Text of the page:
In 1924, Bedaux founded the Washington-Lafayette Institute to improve relations between the United States and France. He brought business and political contacts onto the board. Two members of President Calvin Coolidge’s cabinet, Commerce Secretary Herbert Hoover and Postmaster General Harry New, belonged, as did the former commander of American forces in France, General John ‘Black Jack’ Pershing. The institute worked out of Bedaux’s company premises on Battery Place, until he moved his offices uptown to an oak-panelled storey of the new and more glamorous Chrysler Building.

The Bedauxs, who had no children together, thrived on adventure. No journey was too exhausting or too expensive, and every trip was a new honeymoon. On tyres made by his client Goodrich, they drove across the African continent, east to west, then the full length from the Cape to Cairo, pausing in Southern Rhodesia to inspect mines at their owners’ request. They sailed a schooner across the South Pacific, rode ponies into Tibet and made the first long-distance car journey from the mountains of British Columbia through uncharted brush to Alaska. Much of their route provided the basis for the Alcan Highway that later linked Alaska to the state of Washington. Bedaux loved inventing –patenting a crêpe-soled shoe, data-storage on film to replace paper and several children’s games.

Bedaux’s business empire expanded beyond the United States–to Britain in 1926, then to France, Germany, Italy, Sweden and Holland. In a speech to American businessmen, he reflected on the expansion of commerce beyond national borders: ‘A man loves his country. He makes laws for the glory of his flag. He traces the outline of a national ideal he would like to live up to, but his stomach, his need for trade are essentially international. He is a patriot, and a sincere one, but when his money is concerned, he blissfully commits treason.’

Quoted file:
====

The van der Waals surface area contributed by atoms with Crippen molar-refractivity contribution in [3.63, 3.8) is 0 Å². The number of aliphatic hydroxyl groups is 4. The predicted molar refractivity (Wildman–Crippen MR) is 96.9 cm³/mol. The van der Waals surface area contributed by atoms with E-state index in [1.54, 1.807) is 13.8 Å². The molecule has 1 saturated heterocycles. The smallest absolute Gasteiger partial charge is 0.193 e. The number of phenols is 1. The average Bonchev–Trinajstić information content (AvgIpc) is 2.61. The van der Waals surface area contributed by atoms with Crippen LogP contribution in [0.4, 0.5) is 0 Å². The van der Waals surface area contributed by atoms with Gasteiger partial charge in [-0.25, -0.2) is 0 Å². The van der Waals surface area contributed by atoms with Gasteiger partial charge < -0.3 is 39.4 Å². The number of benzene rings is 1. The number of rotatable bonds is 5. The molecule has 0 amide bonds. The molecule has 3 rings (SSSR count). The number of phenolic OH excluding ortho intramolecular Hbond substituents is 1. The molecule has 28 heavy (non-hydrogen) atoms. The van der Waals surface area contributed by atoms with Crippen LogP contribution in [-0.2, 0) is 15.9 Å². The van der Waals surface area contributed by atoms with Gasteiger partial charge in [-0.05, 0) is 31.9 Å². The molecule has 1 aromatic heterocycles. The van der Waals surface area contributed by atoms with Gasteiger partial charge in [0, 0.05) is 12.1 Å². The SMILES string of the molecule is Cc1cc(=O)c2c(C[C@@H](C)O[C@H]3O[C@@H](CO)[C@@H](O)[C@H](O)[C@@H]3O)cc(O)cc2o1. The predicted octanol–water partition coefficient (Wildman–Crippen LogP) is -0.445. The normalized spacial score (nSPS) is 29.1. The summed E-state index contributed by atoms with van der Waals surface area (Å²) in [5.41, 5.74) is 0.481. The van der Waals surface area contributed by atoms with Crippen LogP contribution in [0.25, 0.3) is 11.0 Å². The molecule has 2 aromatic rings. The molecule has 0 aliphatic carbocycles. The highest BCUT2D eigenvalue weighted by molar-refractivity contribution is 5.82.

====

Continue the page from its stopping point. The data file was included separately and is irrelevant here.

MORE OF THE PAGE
Within ten years, Bedaux’s nineteen offices around the world were advising 500 companies in the United States, 225 in Britain, 144 in France, forty-nine in Italy and thirty-nine in Germany. The seizure without compensation of his German company in 1934, a year after Adolf Hitler assumed power, led Bedaux to ingratiate himself with the Nazi hierarchy. He used Austrian friends, the brothers Count Friedrich and Count Joseph von Ledebur, to contact the Nazi leadership. The young counts and their four other brothers were well connected, their grandfather having been a finance minister under the Austrian Emperor Franz Joseph. Friedrich met Bedaux at the Ambassador Hotel in Los Angeles in 1929, two years after his wedding to Iris Tree, an English actress and daughter of Sir Herbert Beerbohm Tree. Later in 1929, he travelled with Bedaux through Spain and France and arranged for his fishing trip in the South Pacific. He also took charge of the native bearers and equipment for Bedaux’s African crossings. His brother Joseph ran a land agency in Vienna and was married to Gladys Olcutt of Boston. Of the six brothers, only Joseph was pro-Nazi. Bedaux made Joseph his Berlin agent to contact the appropriate Nazi officials to reverse the company’s nationalization.